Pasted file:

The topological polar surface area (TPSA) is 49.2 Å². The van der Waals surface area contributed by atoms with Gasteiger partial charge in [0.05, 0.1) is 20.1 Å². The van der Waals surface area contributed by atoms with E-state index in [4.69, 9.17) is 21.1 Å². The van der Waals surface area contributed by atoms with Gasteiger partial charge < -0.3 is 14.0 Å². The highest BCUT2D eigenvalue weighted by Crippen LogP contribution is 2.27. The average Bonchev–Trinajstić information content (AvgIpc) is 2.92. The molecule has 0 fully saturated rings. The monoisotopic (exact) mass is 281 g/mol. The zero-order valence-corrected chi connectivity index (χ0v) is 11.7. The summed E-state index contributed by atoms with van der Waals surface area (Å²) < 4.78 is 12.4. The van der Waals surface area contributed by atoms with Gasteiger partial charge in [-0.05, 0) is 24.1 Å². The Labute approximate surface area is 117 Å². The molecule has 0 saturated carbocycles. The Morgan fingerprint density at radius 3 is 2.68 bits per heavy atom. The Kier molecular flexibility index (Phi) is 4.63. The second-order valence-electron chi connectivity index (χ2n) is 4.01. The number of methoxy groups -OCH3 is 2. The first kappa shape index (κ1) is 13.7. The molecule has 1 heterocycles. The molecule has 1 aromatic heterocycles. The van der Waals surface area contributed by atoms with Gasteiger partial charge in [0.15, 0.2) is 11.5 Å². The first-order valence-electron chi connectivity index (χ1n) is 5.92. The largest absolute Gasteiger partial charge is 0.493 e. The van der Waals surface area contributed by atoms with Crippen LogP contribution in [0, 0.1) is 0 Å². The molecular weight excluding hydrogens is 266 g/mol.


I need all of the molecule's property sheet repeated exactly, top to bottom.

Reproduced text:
The topological polar surface area (TPSA) is 49.2 Å². The van der Waals surface area contributed by atoms with Gasteiger partial charge in [0.05, 0.1) is 20.1 Å². The van der Waals surface area contributed by atoms with E-state index in [4.69, 9.17) is 21.1 Å². The van der Waals surface area contributed by atoms with Gasteiger partial charge < -0.3 is 14.0 Å². The highest BCUT2D eigenvalue weighted by Crippen LogP contribution is 2.27. The average Bonchev–Trinajstić information content (AvgIpc) is 2.92. The molecule has 0 fully saturated rings. The monoisotopic (exact) mass is 281 g/mol. The zero-order valence-corrected chi connectivity index (χ0v) is 11.7. The summed E-state index contributed by atoms with van der Waals surface area (Å²) < 4.78 is 12.4. The van der Waals surface area contributed by atoms with Gasteiger partial charge in [-0.05, 0) is 24.1 Å². The Labute approximate surface area is 117 Å². The molecule has 0 saturated carbocycles. The Morgan fingerprint density at radius 3 is 2.68 bits per heavy atom. The Kier molecular flexibility index (Phi) is 4.63. The second-order valence-electron chi connectivity index (χ2n) is 4.01. The number of methoxy groups -OCH3 is 2. The first kappa shape index (κ1) is 13.7. The molecule has 1 heterocycles. The molecule has 1 aromatic heterocycles. The van der Waals surface area contributed by atoms with Gasteiger partial charge in [0.15, 0.2) is 11.5 Å². The first-order valence-electron chi connectivity index (χ1n) is 5.92. The largest absolute Gasteiger partial charge is 0.493 e. The van der Waals surface area contributed by atoms with Crippen LogP contribution in [0, 0.1) is 0 Å². The molecular weight excluding hydrogens is 266 g/mol.